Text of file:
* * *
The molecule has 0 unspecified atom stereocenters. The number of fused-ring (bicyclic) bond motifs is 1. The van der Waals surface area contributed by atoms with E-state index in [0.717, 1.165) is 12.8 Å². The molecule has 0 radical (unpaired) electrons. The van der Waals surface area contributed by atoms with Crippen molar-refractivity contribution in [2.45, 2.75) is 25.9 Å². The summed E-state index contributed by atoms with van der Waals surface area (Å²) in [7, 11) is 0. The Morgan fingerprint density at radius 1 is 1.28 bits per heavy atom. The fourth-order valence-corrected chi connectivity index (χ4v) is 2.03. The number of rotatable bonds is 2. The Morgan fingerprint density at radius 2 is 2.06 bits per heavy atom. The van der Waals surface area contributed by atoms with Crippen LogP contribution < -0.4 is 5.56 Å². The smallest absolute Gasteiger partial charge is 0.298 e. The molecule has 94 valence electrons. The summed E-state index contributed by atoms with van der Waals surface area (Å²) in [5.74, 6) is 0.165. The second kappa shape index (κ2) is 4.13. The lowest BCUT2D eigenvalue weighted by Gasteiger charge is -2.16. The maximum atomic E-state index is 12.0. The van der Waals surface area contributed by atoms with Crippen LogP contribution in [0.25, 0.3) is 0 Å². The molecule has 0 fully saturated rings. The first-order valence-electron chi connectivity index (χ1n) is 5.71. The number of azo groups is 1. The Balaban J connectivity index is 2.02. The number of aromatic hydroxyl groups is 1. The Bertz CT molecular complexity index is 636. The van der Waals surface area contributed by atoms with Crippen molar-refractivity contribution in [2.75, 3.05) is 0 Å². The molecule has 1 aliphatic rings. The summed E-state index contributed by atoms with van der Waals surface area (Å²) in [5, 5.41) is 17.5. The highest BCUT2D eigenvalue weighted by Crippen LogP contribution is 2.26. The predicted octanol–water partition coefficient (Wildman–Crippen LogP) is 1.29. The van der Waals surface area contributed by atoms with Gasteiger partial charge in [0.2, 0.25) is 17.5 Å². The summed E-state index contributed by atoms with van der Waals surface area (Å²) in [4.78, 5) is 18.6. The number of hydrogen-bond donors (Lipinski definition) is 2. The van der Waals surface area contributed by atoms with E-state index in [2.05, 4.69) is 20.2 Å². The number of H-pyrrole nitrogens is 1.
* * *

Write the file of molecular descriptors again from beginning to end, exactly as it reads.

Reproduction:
The molecule has 0 unspecified atom stereocenters. The number of fused-ring (bicyclic) bond motifs is 1. The van der Waals surface area contributed by atoms with E-state index in [0.717, 1.165) is 12.8 Å². The molecule has 0 radical (unpaired) electrons. The van der Waals surface area contributed by atoms with Crippen molar-refractivity contribution in [2.45, 2.75) is 25.9 Å². The summed E-state index contributed by atoms with van der Waals surface area (Å²) in [7, 11) is 0. The Morgan fingerprint density at radius 1 is 1.28 bits per heavy atom. The fourth-order valence-corrected chi connectivity index (χ4v) is 2.03. The number of rotatable bonds is 2. The Morgan fingerprint density at radius 2 is 2.06 bits per heavy atom. The van der Waals surface area contributed by atoms with Crippen LogP contribution < -0.4 is 5.56 Å². The smallest absolute Gasteiger partial charge is 0.298 e. The molecule has 94 valence electrons. The summed E-state index contributed by atoms with van der Waals surface area (Å²) in [5.74, 6) is 0.165. The second kappa shape index (κ2) is 4.13. The lowest BCUT2D eigenvalue weighted by Gasteiger charge is -2.16. The maximum atomic E-state index is 12.0. The van der Waals surface area contributed by atoms with Crippen LogP contribution in [0.25, 0.3) is 0 Å². The molecule has 0 fully saturated rings. The first-order valence-electron chi connectivity index (χ1n) is 5.71. The number of azo groups is 1. The Balaban J connectivity index is 2.02. The number of aromatic hydroxyl groups is 1. The Bertz CT molecular complexity index is 636. The van der Waals surface area contributed by atoms with Crippen molar-refractivity contribution in [2.75, 3.05) is 0 Å². The molecule has 1 aliphatic rings. The summed E-state index contributed by atoms with van der Waals surface area (Å²) in [5, 5.41) is 17.5. The highest BCUT2D eigenvalue weighted by Crippen LogP contribution is 2.26. The predicted octanol–water partition coefficient (Wildman–Crippen LogP) is 1.29. The van der Waals surface area contributed by atoms with Gasteiger partial charge in [0.2, 0.25) is 17.5 Å². The summed E-state index contributed by atoms with van der Waals surface area (Å²) in [4.78, 5) is 18.6. The number of hydrogen-bond donors (Lipinski definition) is 2. The van der Waals surface area contributed by atoms with E-state index in [2.05, 4.69) is 20.2 Å². The number of H-pyrrole nitrogens is 1.